You need to find out not just whether or not a visitor is doing what they meant, but you also need to get some possible explanations. If hordes of visitors are going to your contact page from the middle of your checkout process, is it because something is broken on your site? Is the process confusing?

Create an advanced segment for unfinished goals to see what brought those visitors to you in the first place and what other pages they viewed. This will give you insight into why they are there and what they expect.

Step 3: Test

After cataloging all the things that are wrong with your site, you need to start making some changes. But, not so fast! Unless something is broken, it's not usually wise to change everything all at once, nor is it always wise to change it immediately. We should make sure whatever change we make is actually a change for the better, and also that you are changing the right things.

Test areas of the site that have the largest impact first. If your home page seems to be affecting conversions negatively, you might start there if it has the most traffic. If another page on your site seems to have a more adverse affect on conversions you might start there instead, even if it receives a little less traffic.

From there, using the possible explanations you gathered in the last step, make some hypotheses about why that page is hurting you. Is the color scheme is all wrong? Is the call to action unclear? Is the article you wrote just boring? Is the page getting traffic for unrelated search terms? Is it some combination of all of those?

Usually, it's not clear exactly what element of the page is causing the problems. In this case, run a multivariate test in Google Website Optimizer on each element of the page that you have doubts about. The main principle with all testing is to work from big issues to small. Pick as few elements of the page as you can and then just run one or two variations of each element. Test broad principles first by testing very different variations. (If the variations are too similar, the experiment may take longer to complete and you may not be able to tell what about the winning variation made the difference.)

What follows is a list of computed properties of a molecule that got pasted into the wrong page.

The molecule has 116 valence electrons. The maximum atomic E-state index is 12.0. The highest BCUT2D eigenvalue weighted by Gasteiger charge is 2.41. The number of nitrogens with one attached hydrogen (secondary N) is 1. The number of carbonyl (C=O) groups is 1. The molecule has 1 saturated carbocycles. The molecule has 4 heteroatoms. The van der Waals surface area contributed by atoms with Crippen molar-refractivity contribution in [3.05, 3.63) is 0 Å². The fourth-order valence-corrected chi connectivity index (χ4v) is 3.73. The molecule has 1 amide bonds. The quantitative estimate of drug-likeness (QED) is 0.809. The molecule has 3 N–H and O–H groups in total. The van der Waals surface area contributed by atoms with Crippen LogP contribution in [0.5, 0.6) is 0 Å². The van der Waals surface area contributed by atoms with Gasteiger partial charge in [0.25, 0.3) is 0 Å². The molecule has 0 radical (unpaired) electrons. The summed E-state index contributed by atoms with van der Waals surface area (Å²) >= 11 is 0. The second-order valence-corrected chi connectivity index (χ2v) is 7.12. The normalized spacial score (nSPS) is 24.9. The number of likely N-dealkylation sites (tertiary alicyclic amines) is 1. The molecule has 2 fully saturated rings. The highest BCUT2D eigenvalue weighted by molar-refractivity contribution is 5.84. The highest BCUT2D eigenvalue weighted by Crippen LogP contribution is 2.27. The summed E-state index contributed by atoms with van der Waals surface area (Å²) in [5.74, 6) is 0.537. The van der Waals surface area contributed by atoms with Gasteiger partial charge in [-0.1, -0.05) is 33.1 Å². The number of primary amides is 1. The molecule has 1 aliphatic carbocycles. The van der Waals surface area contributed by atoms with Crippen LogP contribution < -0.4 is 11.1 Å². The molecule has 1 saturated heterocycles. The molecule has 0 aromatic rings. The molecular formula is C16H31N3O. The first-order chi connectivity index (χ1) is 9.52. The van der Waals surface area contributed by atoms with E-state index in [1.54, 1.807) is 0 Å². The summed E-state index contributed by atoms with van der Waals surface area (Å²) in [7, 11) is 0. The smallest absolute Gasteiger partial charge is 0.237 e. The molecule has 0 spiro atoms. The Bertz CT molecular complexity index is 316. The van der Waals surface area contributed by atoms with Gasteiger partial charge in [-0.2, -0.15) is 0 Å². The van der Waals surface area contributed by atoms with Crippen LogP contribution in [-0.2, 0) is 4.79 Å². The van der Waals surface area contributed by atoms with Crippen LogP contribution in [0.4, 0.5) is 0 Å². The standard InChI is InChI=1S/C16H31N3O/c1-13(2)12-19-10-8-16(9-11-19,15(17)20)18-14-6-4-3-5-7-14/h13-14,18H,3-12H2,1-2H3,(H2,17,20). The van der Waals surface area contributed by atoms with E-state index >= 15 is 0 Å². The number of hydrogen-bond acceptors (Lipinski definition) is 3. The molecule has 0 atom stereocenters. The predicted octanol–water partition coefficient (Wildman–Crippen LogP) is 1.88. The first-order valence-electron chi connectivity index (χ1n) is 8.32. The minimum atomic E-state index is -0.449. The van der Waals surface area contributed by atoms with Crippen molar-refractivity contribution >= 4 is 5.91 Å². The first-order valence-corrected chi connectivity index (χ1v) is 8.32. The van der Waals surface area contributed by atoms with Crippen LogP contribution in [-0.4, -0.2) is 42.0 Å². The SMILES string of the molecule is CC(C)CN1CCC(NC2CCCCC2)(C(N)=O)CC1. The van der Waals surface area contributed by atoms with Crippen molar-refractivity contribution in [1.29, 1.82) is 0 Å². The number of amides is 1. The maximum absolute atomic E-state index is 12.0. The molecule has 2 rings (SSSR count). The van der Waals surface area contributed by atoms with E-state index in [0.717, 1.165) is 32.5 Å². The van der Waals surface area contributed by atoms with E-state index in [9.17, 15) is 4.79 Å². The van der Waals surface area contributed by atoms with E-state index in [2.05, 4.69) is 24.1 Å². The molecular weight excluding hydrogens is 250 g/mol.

If the call to action button isn't getting enough clicks, start by testing a very large version against a very small one. If there is no conversion difference between the two sizes, you know that you chose the wrong variable. After that, try very different wording. Then different colors. Then different shapes. Then different locations.

Once you've figured out which variable (or set of variables) is responsible, test different variations of each. If you learned that the shape of the call to action button had an impact, what is the very best shape to use? In the end, you should be able to pinpoint exactly what made an impact, so that you can apply the lesson later in similar situations.

The genius of running a multivariate test is that you can see whether it was just one element of the page holding back conversions, or whether it was a combination.

This process requires data, which takes time to gather. That's one reason for starting with very simple tests. They take less time to give clear results.

Step 4: Optimize

Once a series of tests has been completed, take action. Change the elements of the page to reflect what you learned from your experiments. If there are similar situations elsewhere on the site, you are probably safe to make the same kinds of changes there, too.

If you are doing exhaustive testing and optimization, you will find that you end up retesting elements of the site. As you optimize the site, smaller trouble areas will start to surface that never caught your attention before. After a round of optimization, you may find that the variation of a page is no longer as effective as it seemed before. This may be because it doesn't match the rest of the site as well anymore or because the traffic itself has changed or just because the rest of the site is so much more polished that your first improvements prove to be less effective in comparison.

In any case, this kind of data-driven change is good!